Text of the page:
Quiz 2

IMG_1156The  Novels of Jane Austen

Try this nice and easy quiz about Jane Austen's novels, including some of her best descriptions, dialogues and cynical remarks.

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What is X?

“Mariane Dashwood was born to an extraordinary fate. She was born to discover the falsehood of her own opinions, and to counteract, by her conduct, her most favourite maxims. She was born to overcome an affection formed so late in life as at seventeen, and with no sentiment superior to strong esteem and lively friendship, voluntarily to give her hand to another!—and THAT other, a man who had suffered no less than herself under the event of a former attachment, whom, two years before, she had considered too old to be married,—and who still sought the constitutional safeguard of a X!”
Who are X, Y, Z and what is B?

“To X it was welcome intelligence—Y had been at B long enough. She attracted him more than he liked—and Z was uncivil to her, and more teasing than usual to himself. He wisely resolved to be particularly careful that no sign of admiration should now escape him, nothing that could elevate her with the hope of influencing his felicity; “
Who says:

"Do you draw? What, none of you? That is very strange. But I suppose you had no opportunity. Your mother should have taken you to town every spring for the benefit of masters."
Who is characterized by the following sentence?
“She was a woman of mean understanding, little information, and uncertain temper.”

Which wedding is described, and who is x?

“The wedding was very much like other weddings, where the parties have no taste for finery or parade; and X, from the particulars detailed by her husband, thought it all extremely shabby, and very inferior to her own.—"Very little white satin, very few lace veils; a most pitiful business!—Selina would stare when she heard of it."—But, in spite of these deficiencies, the wishes, the hopes, the confidence, the predictions of the small band of true friends who witnessed the ceremony, were fully answered in the perfect happiness of the union.”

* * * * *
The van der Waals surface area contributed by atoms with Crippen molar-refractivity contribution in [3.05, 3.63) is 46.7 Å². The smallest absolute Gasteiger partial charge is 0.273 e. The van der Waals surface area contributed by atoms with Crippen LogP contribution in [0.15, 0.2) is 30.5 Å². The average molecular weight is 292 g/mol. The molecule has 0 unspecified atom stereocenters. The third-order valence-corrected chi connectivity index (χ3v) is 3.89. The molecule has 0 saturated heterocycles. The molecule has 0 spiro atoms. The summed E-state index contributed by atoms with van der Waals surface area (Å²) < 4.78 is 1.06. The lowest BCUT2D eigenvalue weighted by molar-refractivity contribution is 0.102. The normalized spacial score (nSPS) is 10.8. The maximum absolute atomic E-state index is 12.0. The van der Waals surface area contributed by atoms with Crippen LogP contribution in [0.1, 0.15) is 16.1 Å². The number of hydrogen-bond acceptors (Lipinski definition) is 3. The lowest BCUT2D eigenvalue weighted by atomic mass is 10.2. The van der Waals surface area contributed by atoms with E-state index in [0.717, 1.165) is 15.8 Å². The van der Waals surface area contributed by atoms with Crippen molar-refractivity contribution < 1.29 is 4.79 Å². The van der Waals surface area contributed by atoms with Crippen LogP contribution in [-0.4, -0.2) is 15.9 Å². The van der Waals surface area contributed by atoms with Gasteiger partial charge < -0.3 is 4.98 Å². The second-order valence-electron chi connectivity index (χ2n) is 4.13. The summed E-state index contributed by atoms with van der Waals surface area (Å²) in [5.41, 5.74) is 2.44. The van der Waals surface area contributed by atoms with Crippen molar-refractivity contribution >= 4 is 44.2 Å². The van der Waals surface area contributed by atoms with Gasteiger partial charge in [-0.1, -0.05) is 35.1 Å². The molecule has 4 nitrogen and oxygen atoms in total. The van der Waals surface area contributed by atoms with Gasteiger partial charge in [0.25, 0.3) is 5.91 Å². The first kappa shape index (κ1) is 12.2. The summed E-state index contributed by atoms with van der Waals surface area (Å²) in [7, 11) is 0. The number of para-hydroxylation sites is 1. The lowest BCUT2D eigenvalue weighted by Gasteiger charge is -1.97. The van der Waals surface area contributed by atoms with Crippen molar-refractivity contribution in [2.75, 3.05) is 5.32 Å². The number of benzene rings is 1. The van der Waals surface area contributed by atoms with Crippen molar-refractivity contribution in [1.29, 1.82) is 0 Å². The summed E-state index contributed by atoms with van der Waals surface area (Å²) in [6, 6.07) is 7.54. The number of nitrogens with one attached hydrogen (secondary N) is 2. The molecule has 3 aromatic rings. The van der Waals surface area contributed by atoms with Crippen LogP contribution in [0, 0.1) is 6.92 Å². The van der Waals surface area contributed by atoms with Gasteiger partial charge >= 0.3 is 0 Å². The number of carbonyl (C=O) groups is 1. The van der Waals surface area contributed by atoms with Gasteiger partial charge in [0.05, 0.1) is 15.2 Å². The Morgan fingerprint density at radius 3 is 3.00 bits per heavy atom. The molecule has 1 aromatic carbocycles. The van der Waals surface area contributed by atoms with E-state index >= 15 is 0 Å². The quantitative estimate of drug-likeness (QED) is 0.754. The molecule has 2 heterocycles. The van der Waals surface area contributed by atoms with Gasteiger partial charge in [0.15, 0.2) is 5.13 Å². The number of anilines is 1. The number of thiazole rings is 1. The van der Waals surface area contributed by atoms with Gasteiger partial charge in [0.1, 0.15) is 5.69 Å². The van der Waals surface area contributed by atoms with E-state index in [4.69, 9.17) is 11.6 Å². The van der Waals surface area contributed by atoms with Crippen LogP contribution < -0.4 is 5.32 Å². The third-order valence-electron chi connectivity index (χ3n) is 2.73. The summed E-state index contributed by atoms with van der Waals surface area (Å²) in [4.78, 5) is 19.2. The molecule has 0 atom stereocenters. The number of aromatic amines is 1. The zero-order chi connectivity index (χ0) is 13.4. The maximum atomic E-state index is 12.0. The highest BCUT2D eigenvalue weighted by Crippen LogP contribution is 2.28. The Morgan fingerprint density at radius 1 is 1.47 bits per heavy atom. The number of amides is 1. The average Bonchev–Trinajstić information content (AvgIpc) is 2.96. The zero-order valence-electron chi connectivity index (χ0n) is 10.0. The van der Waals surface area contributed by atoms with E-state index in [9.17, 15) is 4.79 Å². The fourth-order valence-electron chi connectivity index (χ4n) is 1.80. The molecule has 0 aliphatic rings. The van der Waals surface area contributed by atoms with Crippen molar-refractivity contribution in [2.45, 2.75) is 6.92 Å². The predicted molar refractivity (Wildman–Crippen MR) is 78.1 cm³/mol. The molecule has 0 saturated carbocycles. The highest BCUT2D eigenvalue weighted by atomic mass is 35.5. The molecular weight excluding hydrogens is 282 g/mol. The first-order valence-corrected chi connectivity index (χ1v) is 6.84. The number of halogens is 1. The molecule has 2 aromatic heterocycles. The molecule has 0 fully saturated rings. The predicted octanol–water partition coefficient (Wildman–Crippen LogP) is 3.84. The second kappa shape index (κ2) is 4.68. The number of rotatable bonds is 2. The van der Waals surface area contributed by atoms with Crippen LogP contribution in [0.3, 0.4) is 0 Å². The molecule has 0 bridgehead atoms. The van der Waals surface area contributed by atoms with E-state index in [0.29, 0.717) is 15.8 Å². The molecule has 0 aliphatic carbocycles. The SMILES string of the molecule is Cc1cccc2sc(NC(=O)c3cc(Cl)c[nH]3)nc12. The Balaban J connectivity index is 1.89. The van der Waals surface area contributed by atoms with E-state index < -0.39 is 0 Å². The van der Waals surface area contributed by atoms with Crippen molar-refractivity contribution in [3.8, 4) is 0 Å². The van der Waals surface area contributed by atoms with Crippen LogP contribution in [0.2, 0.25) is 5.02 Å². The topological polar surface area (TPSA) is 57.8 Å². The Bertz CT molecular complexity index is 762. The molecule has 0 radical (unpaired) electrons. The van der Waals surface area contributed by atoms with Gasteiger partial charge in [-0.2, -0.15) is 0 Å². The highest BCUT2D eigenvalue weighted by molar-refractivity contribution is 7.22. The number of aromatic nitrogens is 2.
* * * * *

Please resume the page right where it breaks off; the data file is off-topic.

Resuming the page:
Who believes to know women through and through by saying:

“A lady's imagination is very rapid; it jumps from admiration to love, from love to matrimony, in a moment.”
Who is the heroine described in the following text:

“No one who had ever seen X in her infancy would have supposed her born to be a heroine. Her situation in life, the character of her father and mother, her own person and disposition, were all equally against her.”
Who says:

“Vanity and pride are different things, though the words are often used synonymously. A person may be proud without being vain. Pride relates more to our opinion of ourselves, vanity to what we would have others think of us.”
Who is X, who is Y?

“Who can be in doubt of what followed? When any two young people take it into their heads to marry, they are pretty sure by perseverance to carry their point, be they ever so poor, or ever so imprudent, or ever so little likely to be necessary to each other's ultimate comfort. This may be bad morality to conclude with, but I believe it to be truth; and if such parties succeed, how should X and Y, with the advantage of maturity of mind, consciousness of right, and one independent fortune between them, fail of bearing down every opposition?”
"If I loved you less, I might be able to talk about it more”, is a declaration of love by

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